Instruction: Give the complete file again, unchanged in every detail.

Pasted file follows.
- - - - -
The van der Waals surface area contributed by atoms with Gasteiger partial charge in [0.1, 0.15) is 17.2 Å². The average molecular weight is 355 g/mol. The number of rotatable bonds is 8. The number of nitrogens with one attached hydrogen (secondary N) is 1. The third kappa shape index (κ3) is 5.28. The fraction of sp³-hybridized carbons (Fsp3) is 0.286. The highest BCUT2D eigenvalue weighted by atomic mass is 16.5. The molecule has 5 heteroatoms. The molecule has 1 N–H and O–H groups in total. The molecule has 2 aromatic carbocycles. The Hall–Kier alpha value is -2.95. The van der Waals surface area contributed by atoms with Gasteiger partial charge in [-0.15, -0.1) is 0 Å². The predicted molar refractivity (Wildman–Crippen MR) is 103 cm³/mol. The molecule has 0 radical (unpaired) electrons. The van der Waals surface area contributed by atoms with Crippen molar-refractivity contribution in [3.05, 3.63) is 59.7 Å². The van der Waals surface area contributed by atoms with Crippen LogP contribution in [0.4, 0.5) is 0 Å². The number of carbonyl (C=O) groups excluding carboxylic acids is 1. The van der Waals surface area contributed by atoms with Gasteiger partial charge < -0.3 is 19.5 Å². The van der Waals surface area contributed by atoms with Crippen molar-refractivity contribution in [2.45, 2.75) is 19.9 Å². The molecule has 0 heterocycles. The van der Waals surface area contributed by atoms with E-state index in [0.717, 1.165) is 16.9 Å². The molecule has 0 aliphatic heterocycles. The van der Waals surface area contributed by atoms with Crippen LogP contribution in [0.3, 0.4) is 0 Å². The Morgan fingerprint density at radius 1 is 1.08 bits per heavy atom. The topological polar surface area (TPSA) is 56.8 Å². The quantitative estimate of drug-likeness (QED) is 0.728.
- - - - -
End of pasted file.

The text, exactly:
The van der Waals surface area contributed by atoms with Gasteiger partial charge in [0.1, 0.15) is 17.2 Å². The average molecular weight is 355 g/mol. The number of rotatable bonds is 8. The number of nitrogens with one attached hydrogen (secondary N) is 1. The third kappa shape index (κ3) is 5.28. The fraction of sp³-hybridized carbons (Fsp3) is 0.286. The highest BCUT2D eigenvalue weighted by atomic mass is 16.5. The molecule has 5 heteroatoms. The molecule has 1 N–H and O–H groups in total. The molecule has 2 aromatic carbocycles. The Hall–Kier alpha value is -2.95. The van der Waals surface area contributed by atoms with Gasteiger partial charge in [-0.15, -0.1) is 0 Å². The predicted molar refractivity (Wildman–Crippen MR) is 103 cm³/mol. The molecule has 0 radical (unpaired) electrons. The van der Waals surface area contributed by atoms with Crippen molar-refractivity contribution in [3.05, 3.63) is 59.7 Å². The van der Waals surface area contributed by atoms with Crippen LogP contribution in [0.4, 0.5) is 0 Å². The number of carbonyl (C=O) groups excluding carboxylic acids is 1. The van der Waals surface area contributed by atoms with Gasteiger partial charge < -0.3 is 19.5 Å². The van der Waals surface area contributed by atoms with Crippen molar-refractivity contribution in [2.45, 2.75) is 19.9 Å². The molecule has 0 heterocycles. The van der Waals surface area contributed by atoms with E-state index in [0.717, 1.165) is 16.9 Å². The molecule has 0 aliphatic heterocycles. The van der Waals surface area contributed by atoms with Crippen LogP contribution in [0.3, 0.4) is 0 Å². The Morgan fingerprint density at radius 1 is 1.08 bits per heavy atom. The topological polar surface area (TPSA) is 56.8 Å². The quantitative estimate of drug-likeness (QED) is 0.728.